By Trudy Ring
Originally published on Advocate.com September 28 2012 3:39 PM ET
Same-sex couples will officially be considered families in immigration proceedings, Homeland Security secretary Janet Napolitano has confirmed, in a move that will help keep many from being split up by deportation.
Homeland Security had issued a memo last year saying that immigrants who are facing removal from the U.S. could be considered “low priority” by prosecutors in deportation cases if certain factors were present, and among them were close family ties in the nation. Government officials had said informally that same-sex relationships would be included in that definition, but now Napolitano has made that official.
In an effort to make clear the definition of the phrase ‘family relationships,’ I have directed [Immigration and Customs Enforcement] to disseminate written guidance to the field that the interpretation of the phrase ‘family relationships’ includes long-term, same-sex partners,” Napolitano said in a letter this week, NBC News reports. Her letter came in response to an inquiry sent in July by Rep. Nancy Pelosi, Rep. Jerrold Nadler, and more than 80 other members of Congress.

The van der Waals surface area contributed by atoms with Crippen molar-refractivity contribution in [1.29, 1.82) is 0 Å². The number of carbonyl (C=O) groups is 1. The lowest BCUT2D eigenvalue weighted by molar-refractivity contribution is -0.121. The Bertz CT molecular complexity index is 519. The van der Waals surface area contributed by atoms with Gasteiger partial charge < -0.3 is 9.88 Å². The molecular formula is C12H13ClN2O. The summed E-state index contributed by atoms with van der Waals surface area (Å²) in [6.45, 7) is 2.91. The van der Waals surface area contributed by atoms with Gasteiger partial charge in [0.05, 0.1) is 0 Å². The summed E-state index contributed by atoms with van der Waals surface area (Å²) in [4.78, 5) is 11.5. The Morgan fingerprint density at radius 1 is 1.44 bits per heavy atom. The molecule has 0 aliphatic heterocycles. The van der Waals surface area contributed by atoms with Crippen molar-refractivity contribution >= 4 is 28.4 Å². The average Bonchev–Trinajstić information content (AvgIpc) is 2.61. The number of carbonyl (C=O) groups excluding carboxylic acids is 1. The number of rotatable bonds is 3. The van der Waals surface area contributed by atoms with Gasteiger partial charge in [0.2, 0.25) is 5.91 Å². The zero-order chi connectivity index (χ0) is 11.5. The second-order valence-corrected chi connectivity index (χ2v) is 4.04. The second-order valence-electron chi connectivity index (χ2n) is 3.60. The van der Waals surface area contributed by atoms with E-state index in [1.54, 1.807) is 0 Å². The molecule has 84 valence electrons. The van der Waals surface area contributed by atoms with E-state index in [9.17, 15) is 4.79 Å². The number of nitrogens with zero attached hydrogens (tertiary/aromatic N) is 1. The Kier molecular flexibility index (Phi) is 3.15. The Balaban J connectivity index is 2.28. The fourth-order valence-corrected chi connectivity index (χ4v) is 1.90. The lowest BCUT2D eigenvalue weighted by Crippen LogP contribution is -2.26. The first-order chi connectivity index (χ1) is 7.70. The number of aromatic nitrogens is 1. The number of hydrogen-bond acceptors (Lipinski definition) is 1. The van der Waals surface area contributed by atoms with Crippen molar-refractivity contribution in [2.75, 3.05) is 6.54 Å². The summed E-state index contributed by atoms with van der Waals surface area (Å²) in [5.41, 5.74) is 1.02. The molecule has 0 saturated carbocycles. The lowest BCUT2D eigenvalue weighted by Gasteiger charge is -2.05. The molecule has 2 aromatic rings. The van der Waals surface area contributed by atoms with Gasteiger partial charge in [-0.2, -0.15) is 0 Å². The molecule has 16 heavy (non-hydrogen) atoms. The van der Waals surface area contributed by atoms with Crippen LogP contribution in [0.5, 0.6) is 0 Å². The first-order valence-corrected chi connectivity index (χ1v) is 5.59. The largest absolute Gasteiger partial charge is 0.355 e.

LGBT rights groups praised her action. “This is a huge step forward,” said Rachel B. Tiven, executive director of Immigration Equality, in a press release. “Until now, LGBT families and their lawyers had nothing to rely on but an oral promise that prosecutorial discretion would include all families. Today, DHS has responded to Congress and made that promise real. The administration’s written guidance will help families facing separation and the field officers who are reviewing their cases.”
“This is incredible news for the 36,000 binational same-sex couples in the U.S. — nearly half of whom are raising children,” added Family Equality Council executive director Jennifer Chrisler.
Pelosi, who had intervened to help binational couple Bradford Wells and Anthony John Makk stay together, told the San Francisco Chronicle the directive “will provide a measure of clarity and confidence to families dealing with separation in immigration cases. Our nation is served when loving families are kept together.”
Tiven said further action is needed, however. “Now the courts and Congress should act to make relief permanent, and provide access to green cards for all LGBT families,” she said.